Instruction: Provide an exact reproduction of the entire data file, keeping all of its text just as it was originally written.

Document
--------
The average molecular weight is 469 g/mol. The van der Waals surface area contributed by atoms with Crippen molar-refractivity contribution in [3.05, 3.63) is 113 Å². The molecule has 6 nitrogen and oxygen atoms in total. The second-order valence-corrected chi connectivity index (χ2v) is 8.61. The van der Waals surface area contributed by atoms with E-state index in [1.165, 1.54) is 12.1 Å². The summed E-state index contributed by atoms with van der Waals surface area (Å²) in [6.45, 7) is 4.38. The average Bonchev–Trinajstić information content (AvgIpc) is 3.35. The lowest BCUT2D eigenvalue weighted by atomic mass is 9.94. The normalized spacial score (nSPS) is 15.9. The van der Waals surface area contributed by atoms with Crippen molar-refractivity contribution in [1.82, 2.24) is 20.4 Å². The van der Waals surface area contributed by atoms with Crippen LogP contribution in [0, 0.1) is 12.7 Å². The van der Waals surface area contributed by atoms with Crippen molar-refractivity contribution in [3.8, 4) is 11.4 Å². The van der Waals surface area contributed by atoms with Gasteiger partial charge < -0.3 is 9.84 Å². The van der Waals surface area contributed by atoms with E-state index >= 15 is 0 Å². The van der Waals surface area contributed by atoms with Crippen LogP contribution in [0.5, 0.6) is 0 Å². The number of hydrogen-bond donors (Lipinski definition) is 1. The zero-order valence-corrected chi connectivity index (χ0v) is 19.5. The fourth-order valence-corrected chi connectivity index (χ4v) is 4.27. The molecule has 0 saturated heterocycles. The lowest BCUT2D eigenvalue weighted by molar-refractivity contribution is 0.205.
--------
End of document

The average molecular weight is 469 g/mol. The van der Waals surface area contributed by atoms with Crippen molar-refractivity contribution in [3.05, 3.63) is 113 Å². The molecule has 6 nitrogen and oxygen atoms in total. The second-order valence-corrected chi connectivity index (χ2v) is 8.61. The van der Waals surface area contributed by atoms with E-state index in [1.165, 1.54) is 12.1 Å². The summed E-state index contributed by atoms with van der Waals surface area (Å²) in [6.45, 7) is 4.38. The average Bonchev–Trinajstić information content (AvgIpc) is 3.35. The lowest BCUT2D eigenvalue weighted by atomic mass is 9.94. The normalized spacial score (nSPS) is 15.9. The van der Waals surface area contributed by atoms with Crippen molar-refractivity contribution in [1.82, 2.24) is 20.4 Å². The van der Waals surface area contributed by atoms with Crippen LogP contribution in [0, 0.1) is 12.7 Å². The van der Waals surface area contributed by atoms with Crippen molar-refractivity contribution in [3.8, 4) is 11.4 Å². The van der Waals surface area contributed by atoms with Gasteiger partial charge < -0.3 is 9.84 Å². The van der Waals surface area contributed by atoms with E-state index >= 15 is 0 Å². The van der Waals surface area contributed by atoms with Crippen LogP contribution in [0.5, 0.6) is 0 Å². The number of hydrogen-bond donors (Lipinski definition) is 1. The zero-order valence-corrected chi connectivity index (χ0v) is 19.5. The fourth-order valence-corrected chi connectivity index (χ4v) is 4.27. The molecule has 0 saturated heterocycles. The lowest BCUT2D eigenvalue weighted by molar-refractivity contribution is 0.205.